NAACP march 2

Protesters gather at the state capitol in Atlanta. (Photo/Spencer Donovan)

It begins with the systems — the reinforcing systems, such as education, government, law enforcement and media. It begins with these influential institutions oppressing groups of people based on their identity while favoring members of the dominant group. Our systems are broken, still tinted by a painful past that we as a people, as a nation, must address by recognizing inequitable patterns and taking action to undo the systemic racism in our country. To do that, we need to use our voices by protesting and voting.

According to the National Equity Project, “systemic oppression and its effects can be undone through recognition of inequitable patterns and intentional action to interrupt inequity and create more democratic processes and systems supported by multi-ethnic, multi-cultural, multi-lingual alliances and partnerships.”

The recent protests in response to the death of George Floyd and police brutality have evolved into a nationwide movement against systemic racism. From big cities to small towns across the country and now the world, thousands of people gather and march to fight the broken systems and racial injustice in the United States. An article in the New York Times says these protests have achieved “a scale and level of momentum not seen in decades.”

Amidst the thousands of protesters, a particular sign stood out to me: “The Power of the People is Stronger than the People in Power.” The message comes from a memoir written by Wael Ghonim, a key figure behind the Egyptian uprising in 2011, that narrates how the power of crowds can create political change. These encouraging words are a reminder that we have the ability to translate our voices into action. Now more than ever, we must use that power by listening, learning and voting.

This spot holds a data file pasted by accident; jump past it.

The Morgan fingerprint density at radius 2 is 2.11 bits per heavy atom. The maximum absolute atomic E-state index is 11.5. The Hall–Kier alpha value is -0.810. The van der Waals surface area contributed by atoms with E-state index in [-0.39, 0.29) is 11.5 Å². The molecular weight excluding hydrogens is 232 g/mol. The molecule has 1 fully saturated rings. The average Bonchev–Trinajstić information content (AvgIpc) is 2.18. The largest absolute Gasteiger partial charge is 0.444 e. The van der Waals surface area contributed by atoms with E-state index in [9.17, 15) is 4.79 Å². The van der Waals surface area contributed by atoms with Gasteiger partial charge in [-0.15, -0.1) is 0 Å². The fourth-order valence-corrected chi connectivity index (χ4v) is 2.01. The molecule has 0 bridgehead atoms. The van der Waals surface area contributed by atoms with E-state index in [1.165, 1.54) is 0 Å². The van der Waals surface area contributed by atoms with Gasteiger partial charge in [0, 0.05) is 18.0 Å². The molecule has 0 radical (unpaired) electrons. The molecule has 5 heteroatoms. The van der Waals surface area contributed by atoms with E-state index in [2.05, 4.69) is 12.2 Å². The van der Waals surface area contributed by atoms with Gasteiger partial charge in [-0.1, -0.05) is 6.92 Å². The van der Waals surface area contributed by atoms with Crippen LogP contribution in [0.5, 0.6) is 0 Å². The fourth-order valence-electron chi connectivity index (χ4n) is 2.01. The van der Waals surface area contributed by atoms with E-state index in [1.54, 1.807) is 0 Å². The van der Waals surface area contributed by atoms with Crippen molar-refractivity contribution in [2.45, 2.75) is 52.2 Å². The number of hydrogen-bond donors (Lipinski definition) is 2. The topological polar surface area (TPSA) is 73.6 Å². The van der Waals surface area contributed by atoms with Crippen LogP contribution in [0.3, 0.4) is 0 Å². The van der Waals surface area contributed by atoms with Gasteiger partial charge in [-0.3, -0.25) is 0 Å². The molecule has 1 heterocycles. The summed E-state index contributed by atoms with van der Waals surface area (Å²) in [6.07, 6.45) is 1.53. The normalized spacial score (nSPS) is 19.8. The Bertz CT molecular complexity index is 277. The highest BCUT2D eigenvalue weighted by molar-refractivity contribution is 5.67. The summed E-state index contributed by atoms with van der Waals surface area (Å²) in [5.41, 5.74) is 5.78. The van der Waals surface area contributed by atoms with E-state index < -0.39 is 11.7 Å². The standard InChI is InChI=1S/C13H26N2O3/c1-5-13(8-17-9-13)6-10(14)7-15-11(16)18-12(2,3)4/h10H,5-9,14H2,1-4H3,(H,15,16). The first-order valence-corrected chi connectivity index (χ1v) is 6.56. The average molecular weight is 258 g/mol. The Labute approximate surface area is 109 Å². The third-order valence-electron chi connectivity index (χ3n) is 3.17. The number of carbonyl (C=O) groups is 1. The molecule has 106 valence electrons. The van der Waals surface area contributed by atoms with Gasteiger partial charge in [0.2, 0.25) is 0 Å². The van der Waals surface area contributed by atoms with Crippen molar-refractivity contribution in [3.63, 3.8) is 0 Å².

Across American streets and plazas, that power is amplified by protesters. During the protest in Athens, Georgia, on Saturday, June 6, Athens Anti-Discrimination Movement co-founder and rally leader Mokah Jasmine Johnson brought her 18-year-old daughter, Daelynn White, on stage to speak.

“We are one of the most diverse nations, and our government does not look that way,” White said. “Educate yourself… If y’all aren’t voting, how is there going to be any change?”

Voices are already being heard as the protests begin to initiate policy changes. House Democrats proposed a police reform package on June 8, which includes banning chokeholds and incentivizing state and local governments to conduct racial bias training for officers. On Monday in Georgia, the General Assembly re-opened with a bipartisan call to pass hate crimes legislation. However, with a president who criticizes protesters on Twitter and exerts control with threatening rhetoric, our country lacks the political leadership we need to change the broken systems.

It changes with the people — the people who collectively act to interrupt and undo the systemic oppression in our country by peacefully protesting, listening and voting. We should not live in a system that oppresses people because of their racial identity. Keep lifting your signs and raising your voices because activism is seeping into action, and we as a people have the power to stop the injustice that bleeds from the cracks in our systems.

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